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'Breakaway' electric creek fence.

Mike Wargo, Williamsport, Indiana, used metal clothes hangers and plastic conduit to run a "breakaway" electric fence across a creek that runs through his pasture.

"It's an easy, cheap way to keep livestock from escaping," Wargo says. "The electric fence that surrounds the pasture is about 7 feet above the creek. I didn't want to install a barbed wire fence under it because every time the creek flooded, logs and other debris would take the fence out, and I'd have to fix it again."

To solve the problem, he added a second strand of high tensile wire about 2 feet below the original fence. He uses tin snips to cut the hook off each clothes hanger and then straightens them out. Once the clothes hanger is straight, he uses pliers to bend one end into a small hook, which is hooked over the wire. He uses wire cutters to trim off the bottom end of the wires to within about 1 foot of the ground, following the contour of the land.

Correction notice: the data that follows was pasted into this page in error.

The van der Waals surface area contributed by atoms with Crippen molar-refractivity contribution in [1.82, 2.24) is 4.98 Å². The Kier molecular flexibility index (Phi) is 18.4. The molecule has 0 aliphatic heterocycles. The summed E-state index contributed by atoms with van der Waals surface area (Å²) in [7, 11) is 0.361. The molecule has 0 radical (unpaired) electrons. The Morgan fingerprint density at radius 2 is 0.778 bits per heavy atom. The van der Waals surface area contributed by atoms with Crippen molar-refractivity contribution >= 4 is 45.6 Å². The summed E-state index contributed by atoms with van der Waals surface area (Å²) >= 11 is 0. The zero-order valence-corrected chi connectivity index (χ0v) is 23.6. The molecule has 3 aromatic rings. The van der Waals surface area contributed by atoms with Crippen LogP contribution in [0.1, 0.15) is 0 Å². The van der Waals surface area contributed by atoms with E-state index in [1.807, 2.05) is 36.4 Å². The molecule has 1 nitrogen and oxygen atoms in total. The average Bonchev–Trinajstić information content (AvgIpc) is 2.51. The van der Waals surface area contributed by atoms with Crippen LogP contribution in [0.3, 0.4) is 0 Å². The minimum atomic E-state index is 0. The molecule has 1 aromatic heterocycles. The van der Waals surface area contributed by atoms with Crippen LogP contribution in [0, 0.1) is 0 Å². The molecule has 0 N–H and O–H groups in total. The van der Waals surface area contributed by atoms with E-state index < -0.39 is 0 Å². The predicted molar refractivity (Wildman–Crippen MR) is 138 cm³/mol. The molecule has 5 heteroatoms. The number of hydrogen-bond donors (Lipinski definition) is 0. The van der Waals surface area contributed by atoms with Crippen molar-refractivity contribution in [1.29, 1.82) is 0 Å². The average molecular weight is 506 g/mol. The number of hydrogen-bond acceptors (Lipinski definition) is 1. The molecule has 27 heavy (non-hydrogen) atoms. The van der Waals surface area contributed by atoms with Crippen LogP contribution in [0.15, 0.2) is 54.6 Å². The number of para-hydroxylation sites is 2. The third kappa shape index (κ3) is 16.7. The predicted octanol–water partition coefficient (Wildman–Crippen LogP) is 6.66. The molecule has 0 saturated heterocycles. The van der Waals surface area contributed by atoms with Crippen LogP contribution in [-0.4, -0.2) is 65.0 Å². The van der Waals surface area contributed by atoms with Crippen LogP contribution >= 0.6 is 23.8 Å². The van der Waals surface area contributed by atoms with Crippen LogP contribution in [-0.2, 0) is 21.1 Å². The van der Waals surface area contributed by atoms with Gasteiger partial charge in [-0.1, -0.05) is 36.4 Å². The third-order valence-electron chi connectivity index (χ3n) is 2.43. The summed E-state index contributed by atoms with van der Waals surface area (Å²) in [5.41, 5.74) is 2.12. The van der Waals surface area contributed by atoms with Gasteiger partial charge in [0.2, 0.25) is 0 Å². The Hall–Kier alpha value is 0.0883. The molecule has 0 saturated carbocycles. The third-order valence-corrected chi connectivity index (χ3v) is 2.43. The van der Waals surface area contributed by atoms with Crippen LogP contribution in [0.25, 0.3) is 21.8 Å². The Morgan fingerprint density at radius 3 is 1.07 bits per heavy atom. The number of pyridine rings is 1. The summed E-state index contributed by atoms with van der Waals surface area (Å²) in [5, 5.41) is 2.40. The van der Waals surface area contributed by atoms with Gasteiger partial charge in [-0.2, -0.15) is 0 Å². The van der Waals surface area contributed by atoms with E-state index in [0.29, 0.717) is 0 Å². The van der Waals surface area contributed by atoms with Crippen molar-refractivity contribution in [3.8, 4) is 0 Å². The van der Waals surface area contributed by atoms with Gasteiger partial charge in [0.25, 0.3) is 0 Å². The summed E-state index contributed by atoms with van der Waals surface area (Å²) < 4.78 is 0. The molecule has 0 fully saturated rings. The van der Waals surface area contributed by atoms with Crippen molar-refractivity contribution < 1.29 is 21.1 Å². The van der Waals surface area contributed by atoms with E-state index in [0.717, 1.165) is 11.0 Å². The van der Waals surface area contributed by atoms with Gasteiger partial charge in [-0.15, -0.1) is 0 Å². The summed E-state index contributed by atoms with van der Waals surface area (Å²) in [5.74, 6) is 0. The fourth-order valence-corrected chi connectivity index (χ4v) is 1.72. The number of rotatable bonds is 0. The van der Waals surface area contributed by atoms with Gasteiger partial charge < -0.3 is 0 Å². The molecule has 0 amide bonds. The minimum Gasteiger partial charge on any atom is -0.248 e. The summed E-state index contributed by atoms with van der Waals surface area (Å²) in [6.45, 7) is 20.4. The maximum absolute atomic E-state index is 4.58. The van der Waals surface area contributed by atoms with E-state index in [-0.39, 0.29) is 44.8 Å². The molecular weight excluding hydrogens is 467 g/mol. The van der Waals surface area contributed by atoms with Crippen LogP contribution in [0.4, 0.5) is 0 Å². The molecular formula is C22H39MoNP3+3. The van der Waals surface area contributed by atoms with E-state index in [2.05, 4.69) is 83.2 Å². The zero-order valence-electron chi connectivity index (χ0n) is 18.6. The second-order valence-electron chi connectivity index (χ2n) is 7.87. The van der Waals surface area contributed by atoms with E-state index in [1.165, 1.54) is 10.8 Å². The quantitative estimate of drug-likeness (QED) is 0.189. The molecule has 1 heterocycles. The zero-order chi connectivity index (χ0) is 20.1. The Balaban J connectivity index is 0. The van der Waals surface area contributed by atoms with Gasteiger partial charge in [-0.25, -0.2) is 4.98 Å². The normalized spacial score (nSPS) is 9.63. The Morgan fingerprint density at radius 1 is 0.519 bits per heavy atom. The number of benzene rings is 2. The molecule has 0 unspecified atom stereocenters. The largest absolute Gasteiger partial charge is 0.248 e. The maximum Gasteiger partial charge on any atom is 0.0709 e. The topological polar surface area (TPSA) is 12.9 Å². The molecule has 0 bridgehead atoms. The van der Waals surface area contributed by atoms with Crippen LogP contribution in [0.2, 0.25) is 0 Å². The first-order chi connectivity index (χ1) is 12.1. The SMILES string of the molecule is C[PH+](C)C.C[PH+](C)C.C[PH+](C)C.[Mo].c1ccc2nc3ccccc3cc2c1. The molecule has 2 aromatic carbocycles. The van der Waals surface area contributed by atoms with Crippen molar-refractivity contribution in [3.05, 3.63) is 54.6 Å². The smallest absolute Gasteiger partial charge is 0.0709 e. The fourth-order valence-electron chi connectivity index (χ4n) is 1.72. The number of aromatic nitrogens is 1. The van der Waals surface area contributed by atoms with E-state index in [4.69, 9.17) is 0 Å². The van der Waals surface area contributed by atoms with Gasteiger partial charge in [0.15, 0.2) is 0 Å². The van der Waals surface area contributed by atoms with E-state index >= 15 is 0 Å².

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The plastic conduits have a pre-molded slit, allowing them to snap over the wire. The conduits serve as spacers to keep the wires apart.

"I've got four of these 'breakaway' fences on my farm and they really work good. I haven't had any problems with them in two years," Wargo says. "The hooks allow the hanger wires to sway back in a flood, allowing water, trash and other material to flow through without damaging the fence. They also maintain electrical contact while keeping the hangers from coming off the fence wire."

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Title Annotation:Rural Ingenuity Sparks Solutions from our friends at Farm Show
Publication:Grit
Article Type:Brief article
Geographic Code:1USA
Date:Mar 1, 2009
Words:264
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